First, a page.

A national survey finds strong support for new state-facilitated retirement programs aimed at helping workers without employer-provided plans save for retirement.
Americans’ Views of State-Facilitated Retirement Programs finds:
- The vast majority of Americans (72 percent) agree that state-facilitated retirement programs are a good idea. There is high support across party and generational lines, with support highest among Millennials (78 percent).
- Three-quarters of Americans (75 percent) say they would participate in state-facilitated retirement programs, consistent across party and generational lines.
- Americans view many key features of state-facilitated retirement programs as highly favorable, especially portability (84 percent), higher returns (82 percent), and lower fees (82 percent).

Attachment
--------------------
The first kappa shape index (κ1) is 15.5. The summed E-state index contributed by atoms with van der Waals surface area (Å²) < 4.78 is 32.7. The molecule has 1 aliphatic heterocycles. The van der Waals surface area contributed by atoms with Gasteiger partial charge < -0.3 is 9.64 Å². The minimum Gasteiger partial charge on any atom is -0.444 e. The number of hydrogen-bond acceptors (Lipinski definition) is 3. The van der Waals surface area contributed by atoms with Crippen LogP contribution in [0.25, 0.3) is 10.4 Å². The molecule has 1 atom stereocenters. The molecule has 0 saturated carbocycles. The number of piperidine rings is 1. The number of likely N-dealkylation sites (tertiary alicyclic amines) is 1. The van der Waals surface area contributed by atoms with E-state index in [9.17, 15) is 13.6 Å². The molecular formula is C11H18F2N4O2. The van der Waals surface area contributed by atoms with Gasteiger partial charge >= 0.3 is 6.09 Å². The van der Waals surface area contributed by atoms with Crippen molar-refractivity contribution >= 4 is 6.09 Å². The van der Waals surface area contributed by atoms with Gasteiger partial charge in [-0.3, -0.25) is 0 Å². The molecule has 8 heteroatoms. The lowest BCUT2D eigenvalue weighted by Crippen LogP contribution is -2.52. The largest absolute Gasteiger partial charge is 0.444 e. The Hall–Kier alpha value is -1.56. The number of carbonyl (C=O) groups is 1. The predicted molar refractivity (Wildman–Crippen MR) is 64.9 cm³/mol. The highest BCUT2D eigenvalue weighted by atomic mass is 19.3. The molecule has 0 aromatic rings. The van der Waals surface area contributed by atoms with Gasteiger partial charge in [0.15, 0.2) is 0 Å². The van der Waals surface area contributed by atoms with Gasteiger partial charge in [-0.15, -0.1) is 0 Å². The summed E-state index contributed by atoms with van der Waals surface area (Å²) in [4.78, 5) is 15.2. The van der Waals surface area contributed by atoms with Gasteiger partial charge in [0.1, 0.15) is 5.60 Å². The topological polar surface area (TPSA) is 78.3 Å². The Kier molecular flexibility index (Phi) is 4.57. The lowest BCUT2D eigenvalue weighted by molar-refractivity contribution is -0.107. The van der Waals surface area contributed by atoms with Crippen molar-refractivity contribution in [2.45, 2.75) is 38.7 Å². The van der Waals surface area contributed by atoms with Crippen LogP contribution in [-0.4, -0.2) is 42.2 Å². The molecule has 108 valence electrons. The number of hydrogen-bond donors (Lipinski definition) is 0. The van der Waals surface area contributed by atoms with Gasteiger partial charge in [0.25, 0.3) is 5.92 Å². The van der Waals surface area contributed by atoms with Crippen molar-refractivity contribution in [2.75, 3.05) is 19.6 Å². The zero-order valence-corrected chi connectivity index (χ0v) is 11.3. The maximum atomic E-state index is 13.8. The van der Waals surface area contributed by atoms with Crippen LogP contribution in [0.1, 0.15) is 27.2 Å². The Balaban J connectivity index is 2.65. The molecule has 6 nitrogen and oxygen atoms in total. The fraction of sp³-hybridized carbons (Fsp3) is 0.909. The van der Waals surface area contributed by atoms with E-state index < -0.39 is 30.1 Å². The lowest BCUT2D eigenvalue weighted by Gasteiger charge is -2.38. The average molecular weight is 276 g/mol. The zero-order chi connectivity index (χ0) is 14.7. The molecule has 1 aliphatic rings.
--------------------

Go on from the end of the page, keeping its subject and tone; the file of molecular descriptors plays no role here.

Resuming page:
These results come as most working Americans are not on track for a secure retirement. Half of U.S. households will not have enough retirement income to maintain their standard of living in retirement. The causes of the retirement savings crisis are many, including fewer pensions, lower Social Security income, and the rising costs of housing, healthcare, and long-term care. To help Americans lacking retirement plans at their workplace, many states have taken action, establishing state- facilitated retirement savings programs.
Conducted by Greenwald Research, information for this study was collected from interviews conducted between December 4–10, 2020, of 1,203 individuals aged 25 and older. The final data were weighted by age, gender, and income to reflect the demographics of Americans aged 25 and older.